They included the Baltimore City riots in 1968, the flight of whites to the suburbs, a social revolution that led the younger generation to dismiss department stores as the place their grandparents shopped and, in part, the failure of the store’s owners to react quickly enough to change.

Over the years, Lisicky has amassed more than 5,000 newspaper articles about department stores all over the country. He has them filed in an upstairs room of the Fells Point home he shares with his wife, Sandy, and their daughter, Jordan, 10.

He has also served as a resource for a Web site, The History of Department Stores (, which chronicles the rise, fall and survival of the department store in America. It was through that Web site that he was asked by The History Press, based in South Carolina, to write “Hutzler’s: Where Baltimore Shops.” The book was published in October.

These days, Lisicky still supports department stores. He doesn’t think twice about driving to York, Pa., for a suit or Richmond, Va., to take advantage of Dillard’s annual 75 percent-off-sale. And with the holiday season here, he’d probably be at Hutzler’s ... if it still existed.

“I’m still loyal to the department stores, he said.

And people are still loyal to Hutzler’s.

Sachs said he and his wife met recently with Lisicky to receive a copy of the new book. As a keepsake, Lisicky presented it to them in a “Hutzler’s” bag, and as they departed, a woman came up to them suddenly and demanded:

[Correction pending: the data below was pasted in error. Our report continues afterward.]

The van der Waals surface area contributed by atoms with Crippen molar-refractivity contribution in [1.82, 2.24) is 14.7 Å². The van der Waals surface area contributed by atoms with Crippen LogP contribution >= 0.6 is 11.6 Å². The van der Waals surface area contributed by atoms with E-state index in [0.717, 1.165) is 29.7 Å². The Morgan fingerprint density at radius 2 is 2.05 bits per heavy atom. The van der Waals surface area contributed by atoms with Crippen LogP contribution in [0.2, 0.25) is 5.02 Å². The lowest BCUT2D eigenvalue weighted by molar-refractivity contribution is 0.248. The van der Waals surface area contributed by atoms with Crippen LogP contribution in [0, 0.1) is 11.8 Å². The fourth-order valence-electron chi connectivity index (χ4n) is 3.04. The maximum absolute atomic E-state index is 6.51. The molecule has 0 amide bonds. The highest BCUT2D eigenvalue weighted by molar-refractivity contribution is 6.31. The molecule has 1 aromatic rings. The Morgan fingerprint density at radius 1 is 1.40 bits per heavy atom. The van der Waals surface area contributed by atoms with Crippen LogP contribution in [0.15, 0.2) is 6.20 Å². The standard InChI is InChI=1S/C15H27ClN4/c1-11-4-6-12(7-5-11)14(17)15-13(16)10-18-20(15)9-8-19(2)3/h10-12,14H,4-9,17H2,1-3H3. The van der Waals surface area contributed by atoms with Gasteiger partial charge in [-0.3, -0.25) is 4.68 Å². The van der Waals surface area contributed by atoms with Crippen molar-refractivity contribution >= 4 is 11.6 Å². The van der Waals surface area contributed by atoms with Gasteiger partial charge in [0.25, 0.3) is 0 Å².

“Where can you shop at Hutzler’s?”

user comments (1)

user blackbeltshopper says...

I volunteer at The Surprise Shop in Towson and occassionally we receive items in their original bags (mens shirts) and with their original Hutzlers tags. One afternoon - after hearing some loud laughs and shrieks of 'Oh My Gaud' a man came out of the mens clothing room clutching shirts still in their bags. This man was purchasing these items, to remain in their bags just for display. It can be an amazing find to find a Hutzlers article and even funnier to see the reaction of the buyers. I have to include that I too have found memories of shopping with my Mother. The days of shopping as an 'event' have sadly ended.